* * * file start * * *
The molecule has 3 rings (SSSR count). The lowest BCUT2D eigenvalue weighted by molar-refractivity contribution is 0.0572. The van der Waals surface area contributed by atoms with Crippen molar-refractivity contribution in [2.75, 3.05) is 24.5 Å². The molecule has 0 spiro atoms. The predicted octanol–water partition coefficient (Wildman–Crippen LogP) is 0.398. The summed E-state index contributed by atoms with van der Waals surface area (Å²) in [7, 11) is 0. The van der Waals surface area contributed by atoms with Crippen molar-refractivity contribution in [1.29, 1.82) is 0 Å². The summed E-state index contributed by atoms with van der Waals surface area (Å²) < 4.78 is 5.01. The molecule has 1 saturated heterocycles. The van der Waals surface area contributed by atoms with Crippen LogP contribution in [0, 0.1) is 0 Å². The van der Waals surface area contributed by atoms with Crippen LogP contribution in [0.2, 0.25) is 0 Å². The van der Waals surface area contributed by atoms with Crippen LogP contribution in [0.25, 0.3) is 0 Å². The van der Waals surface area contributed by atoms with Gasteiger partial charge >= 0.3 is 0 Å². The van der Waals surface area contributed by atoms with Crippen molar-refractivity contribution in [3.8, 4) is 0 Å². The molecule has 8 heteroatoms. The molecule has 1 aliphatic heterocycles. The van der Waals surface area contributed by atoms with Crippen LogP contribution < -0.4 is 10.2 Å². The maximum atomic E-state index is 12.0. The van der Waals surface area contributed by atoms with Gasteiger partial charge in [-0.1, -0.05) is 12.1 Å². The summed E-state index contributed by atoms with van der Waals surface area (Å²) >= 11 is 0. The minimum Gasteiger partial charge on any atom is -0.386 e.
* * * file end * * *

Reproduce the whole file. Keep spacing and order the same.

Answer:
The molecule has 3 rings (SSSR count). The lowest BCUT2D eigenvalue weighted by molar-refractivity contribution is 0.0572. The van der Waals surface area contributed by atoms with Crippen molar-refractivity contribution in [2.75, 3.05) is 24.5 Å². The molecule has 0 spiro atoms. The predicted octanol–water partition coefficient (Wildman–Crippen LogP) is 0.398. The summed E-state index contributed by atoms with van der Waals surface area (Å²) in [7, 11) is 0. The van der Waals surface area contributed by atoms with Crippen molar-refractivity contribution in [1.29, 1.82) is 0 Å². The summed E-state index contributed by atoms with van der Waals surface area (Å²) < 4.78 is 5.01. The molecule has 1 saturated heterocycles. The van der Waals surface area contributed by atoms with Crippen LogP contribution in [0, 0.1) is 0 Å². The van der Waals surface area contributed by atoms with Crippen LogP contribution in [0.2, 0.25) is 0 Å². The van der Waals surface area contributed by atoms with Crippen LogP contribution in [0.25, 0.3) is 0 Å². The van der Waals surface area contributed by atoms with Gasteiger partial charge >= 0.3 is 0 Å². The van der Waals surface area contributed by atoms with Crippen molar-refractivity contribution in [3.8, 4) is 0 Å². The molecule has 8 heteroatoms. The molecule has 1 aliphatic heterocycles. The van der Waals surface area contributed by atoms with Crippen LogP contribution < -0.4 is 10.2 Å². The maximum atomic E-state index is 12.0. The van der Waals surface area contributed by atoms with Gasteiger partial charge in [-0.1, -0.05) is 12.1 Å². The summed E-state index contributed by atoms with van der Waals surface area (Å²) >= 11 is 0. The minimum Gasteiger partial charge on any atom is -0.386 e.